The busy work of network management often requires administrators to make on-the-fly decisions to facilitate access and streamline ongoing business operations. Among these measures may be temporarily elevating the access rights of specific users without recording these changes in the Active Directory (AD) of an organization – on the understanding/assumption that these elevated rights will be downgraded once the conditions demanding them have been met.
But with human nature being what it is (and network administrators being as human as anyone else), decisions like this may be forgotten in the rush to address the next crisis or challenge facing the enterprise – potentially leaving a population of undocumented network users with privileges and access rights beyond their officially recorded status.
Regular users with permissions like a super user, enjoying special privileges despite not being documented members of a privileged AD group: These unseen administrators or “Shadow Admins” can provide effective cover for cyber-attackers looking to perform deep reconnaissance or set the stage for an advanced assault – emphasizing the need to identify all such users on a network, and to properly adjust or rectify their standing in the official network hierarchy.
Exploiting Shadow Admins
Whether by scouring network activity to locate undocumented administrators whose credentials can be hijacked, or by engineering Shadow Admin identities of their own (socially, by the introduction of malware, or by other means), cyber-attackers gaining access to a network will most likely seek to exploit user accounts having Domain Admin permissions.
Cyber-security analyst Asaf Hecht has identified three typical scenarios, representing the sort of network infiltration strategy commonly used in Shadow Administration exploits:
- Using an account having “Full control” over Domain Admins group objects, an attacker in this position has the ability to register to the Domain Admins group at will.
- An account having “Reset Password” permission over other known Domain Admin accounts effectively gains the power of a system administrator.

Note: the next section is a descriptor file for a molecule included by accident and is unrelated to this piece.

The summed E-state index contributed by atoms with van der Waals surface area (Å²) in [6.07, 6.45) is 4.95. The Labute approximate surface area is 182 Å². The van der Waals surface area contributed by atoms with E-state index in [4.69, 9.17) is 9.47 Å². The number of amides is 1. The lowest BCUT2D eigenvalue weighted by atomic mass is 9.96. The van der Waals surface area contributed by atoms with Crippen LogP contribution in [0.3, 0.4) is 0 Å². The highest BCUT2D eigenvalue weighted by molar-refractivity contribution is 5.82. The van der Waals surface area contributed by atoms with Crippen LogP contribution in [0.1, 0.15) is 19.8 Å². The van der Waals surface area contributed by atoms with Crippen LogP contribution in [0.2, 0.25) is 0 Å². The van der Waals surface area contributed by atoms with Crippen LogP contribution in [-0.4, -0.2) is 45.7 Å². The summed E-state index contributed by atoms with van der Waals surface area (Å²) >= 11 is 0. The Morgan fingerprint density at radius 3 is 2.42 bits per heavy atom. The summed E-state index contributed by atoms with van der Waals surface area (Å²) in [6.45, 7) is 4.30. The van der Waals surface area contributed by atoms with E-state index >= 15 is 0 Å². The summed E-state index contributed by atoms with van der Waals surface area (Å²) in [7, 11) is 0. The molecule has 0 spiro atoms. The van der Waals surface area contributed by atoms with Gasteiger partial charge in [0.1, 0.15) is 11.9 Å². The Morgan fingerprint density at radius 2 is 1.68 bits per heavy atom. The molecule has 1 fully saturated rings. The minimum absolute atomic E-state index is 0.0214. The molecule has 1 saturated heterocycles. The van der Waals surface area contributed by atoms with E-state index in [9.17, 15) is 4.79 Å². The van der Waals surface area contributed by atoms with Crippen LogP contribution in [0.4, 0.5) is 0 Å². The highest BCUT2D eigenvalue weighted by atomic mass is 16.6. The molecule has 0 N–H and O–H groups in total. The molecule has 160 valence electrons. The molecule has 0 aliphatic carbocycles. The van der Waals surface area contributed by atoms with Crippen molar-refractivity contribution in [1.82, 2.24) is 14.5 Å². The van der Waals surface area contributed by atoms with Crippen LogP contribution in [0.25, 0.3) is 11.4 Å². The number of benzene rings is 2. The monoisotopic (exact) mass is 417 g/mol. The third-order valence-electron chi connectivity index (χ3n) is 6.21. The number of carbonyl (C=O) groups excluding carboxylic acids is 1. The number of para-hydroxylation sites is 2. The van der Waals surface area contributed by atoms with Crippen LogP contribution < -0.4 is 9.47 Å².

- Gaining access to an account having “Replicating Directory Changes All” permissions gives the attacker authority to replicate any object on the Active Directory – including passwords. This position is the “mother lode” for an attacker looking to penetrate more deeply into a network and puts them on a level with Domain Controllers and Domain Administrators.
As recently as April 2017, security researchers uncovered a set of Shadow Admin exploits targeting Oracle’s Solaris operating platform, within the archive of NSA cyber-attack tools leaked by the so-called “Shadow Brokers” group. Two particular programs – EXTREMEPARR and EBBISLAND – were discovered that could elevate a logged in user’s access privileges to Root, and enable remote root access to Solaris networks on vulnerable hosts running versions 6 to 10 on x86 and Sparc-based systems.
According to British security analyst Matthew Hickey, a hacker with these tools has “…effectively got a skeleton key to open a root shell on any Solaris system in the world. ”
The revelations prompted Oracle to issue an emergency security patch for the EXTREMEPARR and EBBISLAND vulnerabilities in its April bundle of critical updates.
Understanding Access Control Lists (ACLs)
Security professionals looking to assist enterprise clients in safeguarding against the activities of Shadow Admins need to understand something of the basic principles underlying network administration – a field that even experienced IT staffers can find challenging.
An Access Control List or ACL is a table detailing the access rights or privileges that each authorized user of a network has to particular system objects, such as folders, applications, or files. Each object within the network in turn has its own ACL, defined by its specific security attribute. Common network privileges include the ability to read or write to a file or set of files, or to run (execute) designated applications or programs.